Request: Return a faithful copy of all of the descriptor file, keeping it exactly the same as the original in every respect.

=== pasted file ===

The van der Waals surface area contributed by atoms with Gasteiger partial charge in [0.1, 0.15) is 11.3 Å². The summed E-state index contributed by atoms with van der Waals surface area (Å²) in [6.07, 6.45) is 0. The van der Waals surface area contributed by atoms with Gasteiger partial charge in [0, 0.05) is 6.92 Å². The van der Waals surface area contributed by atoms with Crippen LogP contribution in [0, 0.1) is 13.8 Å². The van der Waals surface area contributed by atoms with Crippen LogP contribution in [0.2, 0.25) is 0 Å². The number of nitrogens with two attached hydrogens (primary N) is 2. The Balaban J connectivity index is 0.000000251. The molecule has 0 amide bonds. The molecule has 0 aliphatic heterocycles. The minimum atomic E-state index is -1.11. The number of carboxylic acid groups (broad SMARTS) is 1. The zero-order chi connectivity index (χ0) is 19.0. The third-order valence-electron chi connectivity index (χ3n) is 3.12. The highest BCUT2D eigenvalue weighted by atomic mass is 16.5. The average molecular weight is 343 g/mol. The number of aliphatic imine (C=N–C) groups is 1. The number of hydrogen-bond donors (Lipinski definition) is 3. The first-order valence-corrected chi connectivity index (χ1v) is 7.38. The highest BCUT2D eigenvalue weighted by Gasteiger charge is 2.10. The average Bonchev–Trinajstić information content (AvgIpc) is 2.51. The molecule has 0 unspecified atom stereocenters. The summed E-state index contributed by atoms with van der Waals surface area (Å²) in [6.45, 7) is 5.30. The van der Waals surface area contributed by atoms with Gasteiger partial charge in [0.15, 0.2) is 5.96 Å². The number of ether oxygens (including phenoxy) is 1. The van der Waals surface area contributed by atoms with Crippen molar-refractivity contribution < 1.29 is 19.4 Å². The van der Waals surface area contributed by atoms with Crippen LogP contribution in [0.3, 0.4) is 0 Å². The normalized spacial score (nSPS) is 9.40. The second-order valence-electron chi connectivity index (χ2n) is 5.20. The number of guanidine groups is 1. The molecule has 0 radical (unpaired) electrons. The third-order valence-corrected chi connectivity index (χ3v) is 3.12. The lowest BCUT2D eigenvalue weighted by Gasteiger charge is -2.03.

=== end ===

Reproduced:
The van der Waals surface area contributed by atoms with Gasteiger partial charge in [0.1, 0.15) is 11.3 Å². The summed E-state index contributed by atoms with van der Waals surface area (Å²) in [6.07, 6.45) is 0. The van der Waals surface area contributed by atoms with Gasteiger partial charge in [0, 0.05) is 6.92 Å². The van der Waals surface area contributed by atoms with Crippen LogP contribution in [0, 0.1) is 13.8 Å². The van der Waals surface area contributed by atoms with Crippen LogP contribution in [0.2, 0.25) is 0 Å². The number of nitrogens with two attached hydrogens (primary N) is 2. The Balaban J connectivity index is 0.000000251. The molecule has 0 amide bonds. The molecule has 0 aliphatic heterocycles. The minimum atomic E-state index is -1.11. The number of carboxylic acid groups (broad SMARTS) is 1. The zero-order chi connectivity index (χ0) is 19.0. The third-order valence-electron chi connectivity index (χ3n) is 3.12. The highest BCUT2D eigenvalue weighted by atomic mass is 16.5. The average molecular weight is 343 g/mol. The number of aliphatic imine (C=N–C) groups is 1. The number of hydrogen-bond donors (Lipinski definition) is 3. The first-order valence-corrected chi connectivity index (χ1v) is 7.38. The highest BCUT2D eigenvalue weighted by Gasteiger charge is 2.10. The average Bonchev–Trinajstić information content (AvgIpc) is 2.51. The molecule has 0 unspecified atom stereocenters. The summed E-state index contributed by atoms with van der Waals surface area (Å²) in [6.45, 7) is 5.30. The van der Waals surface area contributed by atoms with Gasteiger partial charge in [0.15, 0.2) is 5.96 Å². The number of ether oxygens (including phenoxy) is 1. The van der Waals surface area contributed by atoms with Crippen molar-refractivity contribution < 1.29 is 19.4 Å². The van der Waals surface area contributed by atoms with Crippen LogP contribution in [0.3, 0.4) is 0 Å². The normalized spacial score (nSPS) is 9.40. The second-order valence-electron chi connectivity index (χ2n) is 5.20. The number of guanidine groups is 1. The molecule has 0 radical (unpaired) electrons. The third-order valence-corrected chi connectivity index (χ3v) is 3.12. The lowest BCUT2D eigenvalue weighted by Gasteiger charge is -2.03.